Wine Party: Spanish Reds

Skip the Forest, Focus on a Few of the Most Typical Trees, and You May Finally Feel Comfortable in the Fabulous Jungle of Spanish Red Wines

You could try the really top-of-the-heap, critical darlings of all of Spain, and see how they fit into the rainbow of reds you've already tasted. By doing this you will understand the real difference between Spanish wines and German or Australian ones; that the stars in the Spanish sky are different than the ones you're used to. That they're not trying to be Babe Ruth, they're trying to be a mountain, if you know what I mean. Happily, unlike the wines of anywhere else on earth, some of the best-reviewed wines in all of Spain are priced in the mere double digits.


Flor de Pingus, Dominio de Pingus, Ribera de Duero, 2001, $50

The entire Spanish wine revolution could, perhaps, be traced to a Bordeaux-influenced Dane, Peter Sisseck, who, in 1996, showed a wine made with 60-year-old Tempranillo grapes, a wine about which a famous wine critic, Robert Parker, said some famously complimentary things. Thus began a land rush and stampede of importers, and here we are. Pingus, the cult wine that started this all, is too rich for our blood. But Flor de Pingus, the second-most-prestigious wine from the winery, usually retails around $50 (though you can often find it on sale for less). It's a Tempranillo wine offering a bouquet of barnyards, coffee, chocolate, saddle leather, currants, cedar, raspberries, and rich, wet earth. In the mouth it's deeply plummy and layered, thickly knit, and the overall impression it leaves is of a profoundly intense gentility. Tasting it, I felt like I learned an invaluable lesson about the grace Tempranillo is capable of achieving. Although interestingly, everyone I tasted with preferred the good Riojas, finding the Flor de Pingus show-offy--power and spice over grace.


Roda II, Bodegas Roda, Rioja, Reserva, 1998, $50-ish

Another sister to a dizzyingly priced Spanish cult wine (called Cirsion), Roda II is probably one of the best Riojas you can easily buy. The 1998 is 73 percent Tempranillo and 27 percent Grenache, all from vines more than 30 years old, aged for 16 months in French oak, 60 percent of which is new, after which it spent 20 months in bottle. I was impressed with the nose of caramelized meat, roasted eggplant, and cinnamon raspberry pie that wafted from the glass. It was balanced by a delicate, pretty body with just enough sweetness to lilt on the palate--a truly elegant little song.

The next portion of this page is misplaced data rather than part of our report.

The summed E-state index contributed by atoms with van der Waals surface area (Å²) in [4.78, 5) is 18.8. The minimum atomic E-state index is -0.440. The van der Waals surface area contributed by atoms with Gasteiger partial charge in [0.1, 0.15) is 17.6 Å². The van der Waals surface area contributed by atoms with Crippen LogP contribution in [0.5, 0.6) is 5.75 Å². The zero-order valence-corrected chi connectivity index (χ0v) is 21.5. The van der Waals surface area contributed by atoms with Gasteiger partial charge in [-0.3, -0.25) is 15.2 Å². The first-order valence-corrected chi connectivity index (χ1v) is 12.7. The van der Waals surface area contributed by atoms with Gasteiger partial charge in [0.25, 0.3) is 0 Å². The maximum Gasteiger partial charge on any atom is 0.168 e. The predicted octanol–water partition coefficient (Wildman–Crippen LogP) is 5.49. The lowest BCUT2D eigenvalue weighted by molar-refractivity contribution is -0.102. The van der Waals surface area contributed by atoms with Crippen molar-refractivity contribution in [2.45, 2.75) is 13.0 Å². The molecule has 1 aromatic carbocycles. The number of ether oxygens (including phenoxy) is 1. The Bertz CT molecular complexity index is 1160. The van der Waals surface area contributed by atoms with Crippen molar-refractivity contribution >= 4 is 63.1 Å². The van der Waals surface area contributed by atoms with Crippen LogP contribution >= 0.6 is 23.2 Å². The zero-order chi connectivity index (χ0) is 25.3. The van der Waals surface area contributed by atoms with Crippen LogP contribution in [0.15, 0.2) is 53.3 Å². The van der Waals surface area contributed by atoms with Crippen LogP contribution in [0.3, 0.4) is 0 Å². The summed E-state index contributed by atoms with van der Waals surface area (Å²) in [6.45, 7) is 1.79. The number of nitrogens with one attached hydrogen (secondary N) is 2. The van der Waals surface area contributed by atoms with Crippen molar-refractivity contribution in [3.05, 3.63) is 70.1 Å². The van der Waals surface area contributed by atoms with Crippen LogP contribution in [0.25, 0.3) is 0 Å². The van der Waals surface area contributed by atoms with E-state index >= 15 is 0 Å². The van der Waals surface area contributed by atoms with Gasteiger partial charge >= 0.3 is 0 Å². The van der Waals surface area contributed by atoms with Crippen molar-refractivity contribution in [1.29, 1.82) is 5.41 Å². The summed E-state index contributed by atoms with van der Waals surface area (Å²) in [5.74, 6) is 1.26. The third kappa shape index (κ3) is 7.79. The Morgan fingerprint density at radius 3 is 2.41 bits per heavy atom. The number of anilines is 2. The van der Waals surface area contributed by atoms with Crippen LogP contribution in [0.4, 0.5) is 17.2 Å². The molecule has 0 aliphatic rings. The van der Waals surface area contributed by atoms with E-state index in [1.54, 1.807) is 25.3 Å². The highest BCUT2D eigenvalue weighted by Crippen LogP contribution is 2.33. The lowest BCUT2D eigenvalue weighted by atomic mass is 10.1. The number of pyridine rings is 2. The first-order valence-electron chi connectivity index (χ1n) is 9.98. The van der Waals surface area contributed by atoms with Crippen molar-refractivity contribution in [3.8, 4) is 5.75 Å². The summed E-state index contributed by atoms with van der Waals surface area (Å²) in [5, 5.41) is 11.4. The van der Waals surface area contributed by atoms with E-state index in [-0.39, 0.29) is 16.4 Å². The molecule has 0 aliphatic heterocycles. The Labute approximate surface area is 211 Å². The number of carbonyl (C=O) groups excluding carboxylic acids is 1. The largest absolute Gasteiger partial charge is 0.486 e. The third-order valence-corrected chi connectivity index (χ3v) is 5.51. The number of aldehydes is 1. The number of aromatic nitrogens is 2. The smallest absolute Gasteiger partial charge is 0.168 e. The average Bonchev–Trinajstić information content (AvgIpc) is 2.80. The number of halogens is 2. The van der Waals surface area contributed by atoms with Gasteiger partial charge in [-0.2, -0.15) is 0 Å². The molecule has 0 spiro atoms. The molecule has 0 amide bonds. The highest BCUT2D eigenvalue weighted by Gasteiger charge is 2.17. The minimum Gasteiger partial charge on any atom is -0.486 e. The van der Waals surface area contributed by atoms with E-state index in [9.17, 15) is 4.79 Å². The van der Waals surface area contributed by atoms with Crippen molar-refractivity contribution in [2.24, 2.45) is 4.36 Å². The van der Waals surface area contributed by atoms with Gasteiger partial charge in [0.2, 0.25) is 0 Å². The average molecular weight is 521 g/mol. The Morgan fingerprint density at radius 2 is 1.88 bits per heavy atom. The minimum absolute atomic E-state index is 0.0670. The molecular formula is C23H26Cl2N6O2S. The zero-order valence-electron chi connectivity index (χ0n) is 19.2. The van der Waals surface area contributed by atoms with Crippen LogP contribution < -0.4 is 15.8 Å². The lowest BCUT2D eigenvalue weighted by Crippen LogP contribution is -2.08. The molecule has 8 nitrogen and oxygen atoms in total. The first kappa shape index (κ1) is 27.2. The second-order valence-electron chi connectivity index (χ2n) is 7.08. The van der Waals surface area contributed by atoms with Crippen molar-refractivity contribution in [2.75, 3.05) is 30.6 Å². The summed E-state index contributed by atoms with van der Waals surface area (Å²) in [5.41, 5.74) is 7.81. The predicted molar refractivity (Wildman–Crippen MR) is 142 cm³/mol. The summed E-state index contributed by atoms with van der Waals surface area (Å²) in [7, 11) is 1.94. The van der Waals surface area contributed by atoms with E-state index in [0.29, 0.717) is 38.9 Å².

The Roda II was, to my surprise, the hands-down hit of our tasting, with everyone jockeying to grab a full glass of it once they were freed from constraints of small tasting portions and spitting. I had imagined that everyone would go for the more international style Flor de Pingus, but I guess after all that tasting of Grenache, and a firsthand examination of the benefits, subtleties, broadness, and finesse you get from the classic Spanish blend, everyone had learned to appreciate Spanish wines on their own terms. Heavens! That was quick!


You now know more about Spanish wines than 99.9 percent of your fellow Americans. You know whether you like Tempranillo, Grenache, Rioja, or what. If a sommelier asks you what you like in a Spanish wine, you should be authoritatively be able to tell her you like more leathery and oaky wines, or fruitier and softer ones. You'll know whether the various Spanish cheapies people keep pressing on you at parties are indeed any good, or just cheap. If you go forward in your life drinking Spanish wines, they'll all fit into a framework you understand. You will, in short, understand Spanish reds just like a very, very old Spaniard.

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